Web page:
Saturday, 10 October 2015

Chaumussay in Print

A few weeks ago we had an email from Michel Brouard. He is a blog reader who delurked when we posted photographs of the wonderful sculptures on his family home in Chaumussay. He told us in a comment that they were the work of his brother Alain, who is a sculpture living in Brittany. Some time later we were at the brocante (trash and treasure) in Preuilly and he came up to us and identified himself.

The inscription reads: 'Have good flight with these adorable little creatures...
Regards, M. Brouard.'
In his email he asked for our postal address and said he had just published a book on the history of Chaumussay that he thought we would be interested in. I responded as requested and very soon after a parcel turned up in our letter box. It contained not one but two books, both by Michel. There was a nice note with them and an explanation.

The inscription reads: 'For Susan and Simon, a walk through the history and stories of this pretty village in the Claise valley, regards, M. Brouard 9/15.'
He lives in Switzerland where he works as a scriptwriter and director at a regional television station, but he also writes novels, and most recently, a history of Chaumussay. He grew up in Chaumussay and his latest novel, Le Dernier vol des frelons ('The Hornets' Last Flight') is set in a barely fictionalised Chaumussay.

Au Temps de Chaumussay: Chroniques illustrées d'un village ('The Life and Times of Chaumussay: An illustrated chronicle of a village') tells the story of a bucolic village far from any of the main thoroughfares, seemingly timeless, set on the charming River Claise, in picture postcard countryside. This little village has a rich and curious history and Michel has researched documents, photos and personal testimonies to tell its story. We've discovered several things we'd never heard of before thanks to the book and I am sure we will use it as a resource for any number of blog posts about Chaumussay.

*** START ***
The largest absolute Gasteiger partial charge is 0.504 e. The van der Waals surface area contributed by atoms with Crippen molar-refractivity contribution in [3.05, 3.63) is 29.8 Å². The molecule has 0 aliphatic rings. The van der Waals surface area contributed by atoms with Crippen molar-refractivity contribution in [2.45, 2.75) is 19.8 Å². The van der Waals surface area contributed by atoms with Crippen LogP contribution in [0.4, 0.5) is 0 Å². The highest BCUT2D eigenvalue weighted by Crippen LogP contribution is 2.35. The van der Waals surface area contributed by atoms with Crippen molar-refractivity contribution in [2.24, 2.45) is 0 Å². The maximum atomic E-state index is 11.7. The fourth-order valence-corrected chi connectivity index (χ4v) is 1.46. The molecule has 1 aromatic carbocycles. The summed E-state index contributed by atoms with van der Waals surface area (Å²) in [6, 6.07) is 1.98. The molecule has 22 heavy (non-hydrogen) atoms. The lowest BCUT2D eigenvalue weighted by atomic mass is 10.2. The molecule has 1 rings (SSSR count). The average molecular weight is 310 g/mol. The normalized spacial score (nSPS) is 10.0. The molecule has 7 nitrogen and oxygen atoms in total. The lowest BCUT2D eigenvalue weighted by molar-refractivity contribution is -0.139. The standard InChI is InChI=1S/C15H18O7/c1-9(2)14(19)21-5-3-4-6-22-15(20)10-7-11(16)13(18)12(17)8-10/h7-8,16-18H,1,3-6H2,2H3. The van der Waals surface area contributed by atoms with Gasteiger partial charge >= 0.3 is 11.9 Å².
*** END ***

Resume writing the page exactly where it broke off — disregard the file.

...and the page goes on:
The novel Le dernier vol des frelons sets Chaumussay (as Saint-Valentin) in the centre of an archaeological detective story involving the discovery of a skeleton with its hands cut off. The heroine is a young archaeologist who grew up in the local chateau. After being asked by the mayor to look at the skeleton and advise him she becomes involved in a complex plot which features a peculiar professor and a Swiss sect. Events escalate and despite her courage and humour she is caught up in a frightening situation. I'm about half way through and definitely want to find out what happens in the end! It's fun trying to identify real places and people as they appear in the book, and I'm enjoying the fact that there is a supporting caste of well observed insects.

Michel says that the books are available at the newsagents in Preuilly and Le Grand Pressigny, or directly from him. The history of Chaumussay is €20 and the novel €15. If you would like his contact details just email me and I will send them to you.

3 comments:

  1. I like those very local histories...inevitably they are written by people who are passionate about their area ans are a mine of information.

    Could not find anything like them for our area here, but then the local online news service started publishing people's reminiscences and that has started an avalanche of responses - completely fascinating for me as we even discovered that - as we suspected - there had once been a house on the site where our new one is being built and that it comes with stories attached.

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    1. These local histories are great for history of the 19th and 20th century, more dubious for anything further back. Getting any information about our place has mostly been a matter of talking to locals who remember the Poupineau/Bardon/Toussaint family. The archival record ceases at the Revolution, but the barn is clearly much older. So far any information about it is guesswork and speculation.

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  2. As far as the town is concerned history began in the late nineteenth century.....

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